Off-Broadway's Signature Theatre Company concludes their celebration of Athol Fugard with his two-person play "The Train Driver." Time Out New York contributing critic David Cote filed the following review.
"The Train Driver," Athol Fugard’s somber study of guilt and forgiveness, marks the end of his current residency at the Signature Theatre. In three plays now, we’ve watched the venerable South African playwright grapple with profound issues of justice, racism and social progress. Shorter in length but no less intense, "The Train Driver" continues those resonant themes.
Inspired by the true story of an Afrikaner conductor who could not stop his train from killing a woman who had stepped onto the tracks with her baby, this cathartic work is slow and wrenching, but rewarding.
It takes place in a trash-strewn field, where the gravedigger Simon, played by Leon Addison Brown, buries nameless South African blacks. One day Roelf turns up looking for the resting place of the woman his train mowed down. What ensues is a gradual, wary alliance between the two men, as Roelf’s desire to curse the woman who has wrecked his peace of mine morphs into a sense of social connection and release.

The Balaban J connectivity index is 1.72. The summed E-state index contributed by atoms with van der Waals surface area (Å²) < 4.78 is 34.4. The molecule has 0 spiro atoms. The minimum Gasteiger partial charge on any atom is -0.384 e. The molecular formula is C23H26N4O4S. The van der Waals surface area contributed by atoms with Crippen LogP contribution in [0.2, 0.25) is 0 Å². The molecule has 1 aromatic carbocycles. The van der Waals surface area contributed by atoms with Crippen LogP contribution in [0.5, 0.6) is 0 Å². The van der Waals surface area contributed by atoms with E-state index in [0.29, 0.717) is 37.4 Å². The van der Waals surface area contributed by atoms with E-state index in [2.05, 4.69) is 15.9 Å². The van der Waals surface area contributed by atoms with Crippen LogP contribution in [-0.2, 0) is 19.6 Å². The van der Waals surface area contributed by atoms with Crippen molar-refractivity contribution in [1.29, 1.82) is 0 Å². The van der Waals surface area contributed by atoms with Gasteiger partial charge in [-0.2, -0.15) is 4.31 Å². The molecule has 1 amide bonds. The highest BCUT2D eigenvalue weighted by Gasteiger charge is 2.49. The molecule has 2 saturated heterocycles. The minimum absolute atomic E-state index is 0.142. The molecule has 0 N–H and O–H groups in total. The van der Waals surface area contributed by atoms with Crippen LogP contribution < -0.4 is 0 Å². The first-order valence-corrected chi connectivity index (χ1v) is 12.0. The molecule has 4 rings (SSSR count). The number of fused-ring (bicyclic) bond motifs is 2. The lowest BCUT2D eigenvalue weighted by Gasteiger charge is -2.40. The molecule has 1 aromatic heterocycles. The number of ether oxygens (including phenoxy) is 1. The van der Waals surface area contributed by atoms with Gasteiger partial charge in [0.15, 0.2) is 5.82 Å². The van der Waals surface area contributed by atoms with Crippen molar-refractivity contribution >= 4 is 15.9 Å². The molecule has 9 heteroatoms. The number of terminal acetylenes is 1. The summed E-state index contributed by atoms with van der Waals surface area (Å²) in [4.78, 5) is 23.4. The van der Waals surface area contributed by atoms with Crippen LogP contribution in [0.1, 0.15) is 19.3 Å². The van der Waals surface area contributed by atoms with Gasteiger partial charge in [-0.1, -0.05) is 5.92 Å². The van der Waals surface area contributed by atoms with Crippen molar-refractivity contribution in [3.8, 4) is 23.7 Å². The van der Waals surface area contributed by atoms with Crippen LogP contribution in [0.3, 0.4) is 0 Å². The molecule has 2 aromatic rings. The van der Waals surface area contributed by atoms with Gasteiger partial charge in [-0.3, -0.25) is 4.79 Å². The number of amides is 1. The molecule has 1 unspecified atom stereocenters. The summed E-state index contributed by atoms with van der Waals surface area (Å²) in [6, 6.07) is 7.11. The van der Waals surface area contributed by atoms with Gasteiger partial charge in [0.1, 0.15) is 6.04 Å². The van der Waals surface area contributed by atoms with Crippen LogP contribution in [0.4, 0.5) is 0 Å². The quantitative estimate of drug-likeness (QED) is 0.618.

Richie Coster is excellent as a coarse everyman hollowed out by empathy, while Brown, working with less of a character, maintains a bemused weariness.
"The Train Driver" is not free of repetitive patches or thematic hammering, but the production, which features finely textured sound and light design, and scrupulous staging by Fugard himself, gathers force for its inevitable fatalistic ending.
Interweaving moral urgency, simple theatrical effects and honest but poetic language, Fugard shows that potent, socially conscious theater is not lying yet six feet under.